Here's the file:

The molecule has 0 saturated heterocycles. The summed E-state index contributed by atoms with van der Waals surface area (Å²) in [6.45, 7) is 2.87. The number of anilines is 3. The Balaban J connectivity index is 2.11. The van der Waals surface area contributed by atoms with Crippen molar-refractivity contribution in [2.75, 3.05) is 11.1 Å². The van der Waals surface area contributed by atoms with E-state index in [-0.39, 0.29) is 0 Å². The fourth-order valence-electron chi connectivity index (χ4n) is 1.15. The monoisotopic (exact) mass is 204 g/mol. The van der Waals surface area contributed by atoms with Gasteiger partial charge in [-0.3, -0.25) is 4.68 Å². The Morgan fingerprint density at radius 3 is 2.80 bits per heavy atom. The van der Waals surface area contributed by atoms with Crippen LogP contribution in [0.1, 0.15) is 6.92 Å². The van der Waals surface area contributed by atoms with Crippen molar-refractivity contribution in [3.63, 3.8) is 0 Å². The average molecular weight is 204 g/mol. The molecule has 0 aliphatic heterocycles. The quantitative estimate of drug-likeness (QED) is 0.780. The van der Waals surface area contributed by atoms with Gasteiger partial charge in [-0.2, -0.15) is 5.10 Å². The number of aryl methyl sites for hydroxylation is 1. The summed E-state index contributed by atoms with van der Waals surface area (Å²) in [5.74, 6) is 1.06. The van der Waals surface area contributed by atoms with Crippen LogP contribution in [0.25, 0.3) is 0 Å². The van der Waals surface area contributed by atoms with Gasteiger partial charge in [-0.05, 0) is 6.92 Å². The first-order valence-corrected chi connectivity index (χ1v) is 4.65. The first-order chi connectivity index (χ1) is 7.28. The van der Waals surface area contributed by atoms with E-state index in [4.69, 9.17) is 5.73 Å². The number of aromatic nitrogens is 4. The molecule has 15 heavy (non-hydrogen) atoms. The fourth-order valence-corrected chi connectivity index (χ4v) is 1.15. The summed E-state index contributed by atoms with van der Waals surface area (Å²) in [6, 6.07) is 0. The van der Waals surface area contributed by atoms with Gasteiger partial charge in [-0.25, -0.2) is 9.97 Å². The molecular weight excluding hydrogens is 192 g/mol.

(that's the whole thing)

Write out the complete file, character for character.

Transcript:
The molecule has 0 saturated heterocycles. The summed E-state index contributed by atoms with van der Waals surface area (Å²) in [6.45, 7) is 2.87. The number of anilines is 3. The Balaban J connectivity index is 2.11. The van der Waals surface area contributed by atoms with Crippen molar-refractivity contribution in [2.75, 3.05) is 11.1 Å². The van der Waals surface area contributed by atoms with E-state index in [-0.39, 0.29) is 0 Å². The fourth-order valence-electron chi connectivity index (χ4n) is 1.15. The monoisotopic (exact) mass is 204 g/mol. The van der Waals surface area contributed by atoms with Gasteiger partial charge in [-0.3, -0.25) is 4.68 Å². The Morgan fingerprint density at radius 3 is 2.80 bits per heavy atom. The van der Waals surface area contributed by atoms with Crippen LogP contribution in [0.1, 0.15) is 6.92 Å². The van der Waals surface area contributed by atoms with Crippen molar-refractivity contribution in [3.63, 3.8) is 0 Å². The average molecular weight is 204 g/mol. The molecule has 0 aliphatic heterocycles. The quantitative estimate of drug-likeness (QED) is 0.780. The van der Waals surface area contributed by atoms with Gasteiger partial charge in [-0.2, -0.15) is 5.10 Å². The number of aryl methyl sites for hydroxylation is 1. The summed E-state index contributed by atoms with van der Waals surface area (Å²) in [5.74, 6) is 1.06. The van der Waals surface area contributed by atoms with Crippen LogP contribution in [0.25, 0.3) is 0 Å². The van der Waals surface area contributed by atoms with Gasteiger partial charge in [-0.05, 0) is 6.92 Å². The first-order valence-corrected chi connectivity index (χ1v) is 4.65. The first-order chi connectivity index (χ1) is 7.28. The van der Waals surface area contributed by atoms with E-state index in [4.69, 9.17) is 5.73 Å². The number of aromatic nitrogens is 4. The molecule has 15 heavy (non-hydrogen) atoms. The fourth-order valence-corrected chi connectivity index (χ4v) is 1.15. The summed E-state index contributed by atoms with van der Waals surface area (Å²) in [6, 6.07) is 0. The van der Waals surface area contributed by atoms with Gasteiger partial charge in [-0.25, -0.2) is 9.97 Å². The molecular weight excluding hydrogens is 192 g/mol.